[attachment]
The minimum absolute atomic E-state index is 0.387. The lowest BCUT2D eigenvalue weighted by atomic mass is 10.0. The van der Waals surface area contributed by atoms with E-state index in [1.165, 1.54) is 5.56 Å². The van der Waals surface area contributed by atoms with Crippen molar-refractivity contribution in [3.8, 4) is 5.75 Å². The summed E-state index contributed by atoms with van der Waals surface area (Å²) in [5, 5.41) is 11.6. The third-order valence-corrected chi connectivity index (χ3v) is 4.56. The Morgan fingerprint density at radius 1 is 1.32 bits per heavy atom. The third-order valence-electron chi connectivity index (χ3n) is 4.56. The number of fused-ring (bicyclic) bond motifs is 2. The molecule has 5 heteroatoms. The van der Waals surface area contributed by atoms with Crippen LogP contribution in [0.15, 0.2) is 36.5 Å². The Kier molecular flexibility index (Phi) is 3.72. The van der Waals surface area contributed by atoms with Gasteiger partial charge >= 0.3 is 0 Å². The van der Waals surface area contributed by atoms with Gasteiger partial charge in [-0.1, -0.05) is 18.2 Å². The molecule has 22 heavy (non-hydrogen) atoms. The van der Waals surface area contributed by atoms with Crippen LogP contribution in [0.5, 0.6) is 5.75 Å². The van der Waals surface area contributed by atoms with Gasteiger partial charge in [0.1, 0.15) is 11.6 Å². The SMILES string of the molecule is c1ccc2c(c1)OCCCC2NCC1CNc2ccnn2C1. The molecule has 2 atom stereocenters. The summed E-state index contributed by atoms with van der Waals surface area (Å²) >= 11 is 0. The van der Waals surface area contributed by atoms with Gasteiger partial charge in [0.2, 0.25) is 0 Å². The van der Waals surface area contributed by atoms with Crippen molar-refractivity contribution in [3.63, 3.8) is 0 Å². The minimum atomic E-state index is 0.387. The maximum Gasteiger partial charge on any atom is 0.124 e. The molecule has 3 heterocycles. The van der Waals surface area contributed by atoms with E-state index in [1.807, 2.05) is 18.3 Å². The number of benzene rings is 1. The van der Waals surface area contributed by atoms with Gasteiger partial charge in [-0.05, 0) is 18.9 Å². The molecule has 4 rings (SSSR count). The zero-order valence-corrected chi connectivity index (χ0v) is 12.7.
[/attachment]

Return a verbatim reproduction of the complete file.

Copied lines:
The minimum absolute atomic E-state index is 0.387. The lowest BCUT2D eigenvalue weighted by atomic mass is 10.0. The van der Waals surface area contributed by atoms with E-state index in [1.165, 1.54) is 5.56 Å². The van der Waals surface area contributed by atoms with Crippen molar-refractivity contribution in [3.8, 4) is 5.75 Å². The summed E-state index contributed by atoms with van der Waals surface area (Å²) in [5, 5.41) is 11.6. The third-order valence-corrected chi connectivity index (χ3v) is 4.56. The Morgan fingerprint density at radius 1 is 1.32 bits per heavy atom. The third-order valence-electron chi connectivity index (χ3n) is 4.56. The number of fused-ring (bicyclic) bond motifs is 2. The molecule has 5 heteroatoms. The van der Waals surface area contributed by atoms with Crippen LogP contribution in [0.15, 0.2) is 36.5 Å². The Kier molecular flexibility index (Phi) is 3.72. The van der Waals surface area contributed by atoms with Gasteiger partial charge >= 0.3 is 0 Å². The van der Waals surface area contributed by atoms with Gasteiger partial charge in [-0.1, -0.05) is 18.2 Å². The molecule has 22 heavy (non-hydrogen) atoms. The van der Waals surface area contributed by atoms with Crippen LogP contribution in [0.5, 0.6) is 5.75 Å². The van der Waals surface area contributed by atoms with Gasteiger partial charge in [0.1, 0.15) is 11.6 Å². The SMILES string of the molecule is c1ccc2c(c1)OCCCC2NCC1CNc2ccnn2C1. The molecule has 2 atom stereocenters. The summed E-state index contributed by atoms with van der Waals surface area (Å²) >= 11 is 0. The van der Waals surface area contributed by atoms with Gasteiger partial charge in [0.2, 0.25) is 0 Å². The van der Waals surface area contributed by atoms with Crippen molar-refractivity contribution in [3.63, 3.8) is 0 Å². The minimum atomic E-state index is 0.387. The maximum Gasteiger partial charge on any atom is 0.124 e. The molecule has 3 heterocycles. The van der Waals surface area contributed by atoms with E-state index in [1.807, 2.05) is 18.3 Å². The number of benzene rings is 1. The van der Waals surface area contributed by atoms with Gasteiger partial charge in [-0.05, 0) is 18.9 Å². The molecule has 4 rings (SSSR count). The zero-order valence-corrected chi connectivity index (χ0v) is 12.7.